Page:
Thursday, 8 June 2017

The Day of Judgement

The UK goes to the polls tomorrow for its general election, and it has been an extraordinary time, quite unlike any election campaign period I can remember.

The Labour manifesto leaked, and the Conservatives and press were quick to scaremonger that this was an attempt to take the UK back to the dark days of the 1970s, industrial unrest, strikes, nationalised industries swallowing vast amounts of money, and the winter of discontent.

But they struck too soon. Once the manifesto was out, Jeremy Corbyn began to explain it in a calm, measured, almost conversational style. Here was the Shropshire lad, the countryman who grew food on allotments, who engaged with the voters often in a chatty style. In some ways, he reminded me of the early Stanley Baldwin, another politician who eschewed flamboyant oratory for what was more a fireside chat.

There was the odd missed step, such as losing a figure for childcare on women’s hour, and Dianne Abbot also did the Labour campaign no favours with grabbing a figure for police pay out of thin air. But on the whole, Corbyn came across as remarkably unlike the bogeyman portrayed by the Conservatives and the press.

The “loony left” of Boris Johnson’s rhetoric seemed more like the last ditch attempt by the Conservatives to mount this campaign of fear, and it seemed to fly in the face of reality. There was Corbin, measured and conversational, while Boris was the one ranting and raving, more like someone on the “loony right”.

It reminded me of Churchill’s decision to use the worst possible rhetoric in denouncing Clement Attlee with vitriolic abuse: a strategy which completely backfired as the electorate heard the real Attlee speak. Attlee did not respond in kind, made what was really a mild put down, and Churchill’s votes ebbed away.

On the other side, Theresa May, with what looked like an opportunity for a landslide election, attempted to campaign almost wholly on style rather than substance. When there was substance, as in the treatment of pensioners, she either blustered over figures with the threshold for a winter fuel allowance, or in the face of the backlash against what was being termed a “dementia tax”, did an about turn, and then pretended she hadn’t.

As Andrew Neil put it: the first time a manifesto promise has been broken before an election.!On taxation, all she would commit to was to look at the Conservative’s record, that they were the party of low taxation.

It didn’t help that her campaign team also repeated the same slogans. Amber Rudd, sent in to deputise for an absent Theresa May on the Leader’s debate, raised a laugh when she said “just look at our record on taxation”.

Will income tax rates rise under a Conservative government? The answers are fudged. When Sir Michael Fallon said “the only way they can be sure their taxes won’t rise is to vote Conservative”, a Conservative spokesman swiftly corrected it to the May line: “we will always be the party that keeps tax as low as possible”.

There were no firm commitments, and it was clear that rather like her Brexit campaign – “Brexit means Brexit” – that she was almost psychologically unable to provide clarity.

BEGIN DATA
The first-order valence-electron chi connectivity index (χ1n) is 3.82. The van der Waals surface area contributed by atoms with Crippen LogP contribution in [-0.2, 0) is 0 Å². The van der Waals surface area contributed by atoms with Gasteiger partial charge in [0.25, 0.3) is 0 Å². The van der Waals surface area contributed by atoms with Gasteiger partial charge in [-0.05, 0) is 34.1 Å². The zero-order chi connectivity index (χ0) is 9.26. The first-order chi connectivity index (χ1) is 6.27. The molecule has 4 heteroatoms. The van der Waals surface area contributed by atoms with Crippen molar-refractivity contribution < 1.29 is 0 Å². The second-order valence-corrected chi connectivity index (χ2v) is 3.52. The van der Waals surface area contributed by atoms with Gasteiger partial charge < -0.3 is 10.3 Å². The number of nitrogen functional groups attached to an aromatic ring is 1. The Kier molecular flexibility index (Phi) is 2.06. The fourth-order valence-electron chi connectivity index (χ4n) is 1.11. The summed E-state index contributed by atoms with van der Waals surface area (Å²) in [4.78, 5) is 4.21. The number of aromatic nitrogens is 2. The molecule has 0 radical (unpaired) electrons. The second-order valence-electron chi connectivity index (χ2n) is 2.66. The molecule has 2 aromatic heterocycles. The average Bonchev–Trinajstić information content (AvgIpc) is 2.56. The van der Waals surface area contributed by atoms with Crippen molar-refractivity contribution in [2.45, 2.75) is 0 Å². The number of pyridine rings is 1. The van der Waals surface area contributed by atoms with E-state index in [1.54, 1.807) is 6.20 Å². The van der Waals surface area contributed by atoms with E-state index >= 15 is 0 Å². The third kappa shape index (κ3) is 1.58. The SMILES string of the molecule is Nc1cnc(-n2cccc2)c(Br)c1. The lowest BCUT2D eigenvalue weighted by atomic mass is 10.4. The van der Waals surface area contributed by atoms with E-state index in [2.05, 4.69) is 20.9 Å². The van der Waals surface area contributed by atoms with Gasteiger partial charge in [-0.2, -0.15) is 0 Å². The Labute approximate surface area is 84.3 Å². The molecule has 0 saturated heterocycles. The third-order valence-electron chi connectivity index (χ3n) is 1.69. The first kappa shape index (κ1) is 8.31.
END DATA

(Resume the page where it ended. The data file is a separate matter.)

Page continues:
And on “The One Show”, Corbyn shone, explaining his past and why he was committed to a fairer society and social justice, and also charmed viewers answering questions on allotments, jam and manhole covers. Theresa May, by contrast, came across as stiff and not at all relaxed.

The most recent poll suggests a landslide for the Conservatives, despite all the mistakes and vague platitudes in their election campaign. If they do win, it will be despite Theresa May rather than because of her. She is no Margaret Thatcher, who was by contrast, a leader with firm and clear convictions and policies.

And while Jeremy Corbyn may well lose, he has fought a dignified and engaging campaign, streets ahead of the terrible on by Ed Milliband (with his Ed Stone: the manifesto in 10 stone promises!). Gordon Brown’s campaign was also dogged with disaster: the coach crash in front of the relaunched election campaign, and the failure to take off a radio microphone after speaking to a pensioner.

By contrast to the last two Labour leaders, Corbyn has fought a good campaign, and shown what many people, including myself, had thought was impossible: a labour party revitalised, not on the basis of slogans (“New labour”) but upon genuine principles, whether or not you agree with them.

The Conservatives, on the contrary, have fought one of the worst campaigns I can remember, full of platitudes, sound bites, raising fears of immigration, and focusing on their ability to produce the best deal... or even no deal... for Brexit, but with only one notable difference: the ability to tear up and remove any promises made by David Cameron to the election in the last election manifesto.

As Theresa May turned from “strong and stable” to “weak and wobbly”, I am reminded of the line in last week’s Have I Got News for You. Theresa May had just said that “Brexit negotiations need a woman who can be tough.” And as Victoria Coren-Mitchell said: “It is fortunate the EU has one: Angela Merkel!”

And so the public, just as in voting for Brexit, will vote for something unknown: a manifesto lacking any details. In this respect, Theresa May reminds me of G.K. Chesterton's comments on politicians in high office:

"He was very public, as public men go; but they all seem to become hazier as they mount higher. It is the young and unknown who have decisive doctrines and sharply declared intentions. I once expressed it by saying, I think with some truth, that politicians have no politics."

No comments: